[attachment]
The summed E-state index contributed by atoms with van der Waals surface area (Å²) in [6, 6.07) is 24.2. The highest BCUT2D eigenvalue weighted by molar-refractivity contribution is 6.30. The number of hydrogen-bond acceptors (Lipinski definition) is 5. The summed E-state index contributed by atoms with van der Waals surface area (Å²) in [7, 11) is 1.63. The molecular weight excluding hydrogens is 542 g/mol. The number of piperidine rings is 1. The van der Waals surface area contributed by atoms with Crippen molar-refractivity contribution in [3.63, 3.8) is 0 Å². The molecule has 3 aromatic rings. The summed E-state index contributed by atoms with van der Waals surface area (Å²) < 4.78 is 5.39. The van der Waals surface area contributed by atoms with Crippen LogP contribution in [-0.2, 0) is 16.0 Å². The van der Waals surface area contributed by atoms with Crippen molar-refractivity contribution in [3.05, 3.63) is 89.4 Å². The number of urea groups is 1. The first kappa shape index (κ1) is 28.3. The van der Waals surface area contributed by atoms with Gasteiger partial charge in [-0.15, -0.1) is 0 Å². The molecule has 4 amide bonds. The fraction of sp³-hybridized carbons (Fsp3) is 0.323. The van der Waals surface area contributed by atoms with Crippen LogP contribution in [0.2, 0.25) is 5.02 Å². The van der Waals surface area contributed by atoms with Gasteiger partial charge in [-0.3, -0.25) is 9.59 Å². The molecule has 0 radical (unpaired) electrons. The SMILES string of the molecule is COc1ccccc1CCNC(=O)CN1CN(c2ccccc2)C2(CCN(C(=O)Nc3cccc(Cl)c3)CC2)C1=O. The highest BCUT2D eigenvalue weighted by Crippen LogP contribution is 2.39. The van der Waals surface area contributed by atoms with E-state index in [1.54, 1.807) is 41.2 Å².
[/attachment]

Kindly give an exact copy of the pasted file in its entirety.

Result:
The summed E-state index contributed by atoms with van der Waals surface area (Å²) in [6, 6.07) is 24.2. The highest BCUT2D eigenvalue weighted by molar-refractivity contribution is 6.30. The number of hydrogen-bond acceptors (Lipinski definition) is 5. The summed E-state index contributed by atoms with van der Waals surface area (Å²) in [7, 11) is 1.63. The molecular weight excluding hydrogens is 542 g/mol. The number of piperidine rings is 1. The van der Waals surface area contributed by atoms with Crippen molar-refractivity contribution in [3.63, 3.8) is 0 Å². The molecule has 3 aromatic rings. The summed E-state index contributed by atoms with van der Waals surface area (Å²) < 4.78 is 5.39. The van der Waals surface area contributed by atoms with Crippen LogP contribution in [-0.2, 0) is 16.0 Å². The van der Waals surface area contributed by atoms with Crippen molar-refractivity contribution in [3.05, 3.63) is 89.4 Å². The number of urea groups is 1. The first kappa shape index (κ1) is 28.3. The van der Waals surface area contributed by atoms with Gasteiger partial charge in [-0.15, -0.1) is 0 Å². The molecule has 4 amide bonds. The fraction of sp³-hybridized carbons (Fsp3) is 0.323. The van der Waals surface area contributed by atoms with Crippen LogP contribution in [0.2, 0.25) is 5.02 Å². The van der Waals surface area contributed by atoms with Gasteiger partial charge in [-0.3, -0.25) is 9.59 Å². The molecule has 0 radical (unpaired) electrons. The SMILES string of the molecule is COc1ccccc1CCNC(=O)CN1CN(c2ccccc2)C2(CCN(C(=O)Nc3cccc(Cl)c3)CC2)C1=O. The highest BCUT2D eigenvalue weighted by Crippen LogP contribution is 2.39. The van der Waals surface area contributed by atoms with E-state index in [1.54, 1.807) is 41.2 Å².